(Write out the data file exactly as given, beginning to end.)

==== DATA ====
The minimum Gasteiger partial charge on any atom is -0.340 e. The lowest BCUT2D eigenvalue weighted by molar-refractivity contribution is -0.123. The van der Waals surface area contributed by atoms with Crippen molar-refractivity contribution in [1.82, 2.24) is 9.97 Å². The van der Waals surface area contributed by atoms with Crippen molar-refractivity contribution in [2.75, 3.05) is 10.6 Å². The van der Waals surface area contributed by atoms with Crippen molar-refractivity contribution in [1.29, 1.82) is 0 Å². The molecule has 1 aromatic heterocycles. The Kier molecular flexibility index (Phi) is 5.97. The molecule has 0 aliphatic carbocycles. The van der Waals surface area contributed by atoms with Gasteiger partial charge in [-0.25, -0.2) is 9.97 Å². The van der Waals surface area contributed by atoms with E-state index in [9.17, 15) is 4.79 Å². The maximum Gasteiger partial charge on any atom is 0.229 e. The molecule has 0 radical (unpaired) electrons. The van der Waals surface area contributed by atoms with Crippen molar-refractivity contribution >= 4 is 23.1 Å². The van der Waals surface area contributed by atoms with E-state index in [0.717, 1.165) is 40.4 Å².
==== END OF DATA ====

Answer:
The minimum Gasteiger partial charge on any atom is -0.340 e. The lowest BCUT2D eigenvalue weighted by molar-refractivity contribution is -0.123. The van der Waals surface area contributed by atoms with Crippen molar-refractivity contribution in [1.82, 2.24) is 9.97 Å². The van der Waals surface area contributed by atoms with Crippen molar-refractivity contribution in [2.75, 3.05) is 10.6 Å². The van der Waals surface area contributed by atoms with Crippen molar-refractivity contribution in [1.29, 1.82) is 0 Å². The molecule has 1 aromatic heterocycles. The Kier molecular flexibility index (Phi) is 5.97. The molecule has 0 aliphatic carbocycles. The van der Waals surface area contributed by atoms with Gasteiger partial charge in [-0.25, -0.2) is 9.97 Å². The van der Waals surface area contributed by atoms with E-state index in [9.17, 15) is 4.79 Å². The maximum Gasteiger partial charge on any atom is 0.229 e. The molecule has 0 radical (unpaired) electrons. The van der Waals surface area contributed by atoms with Crippen molar-refractivity contribution >= 4 is 23.1 Å². The van der Waals surface area contributed by atoms with E-state index in [0.717, 1.165) is 40.4 Å².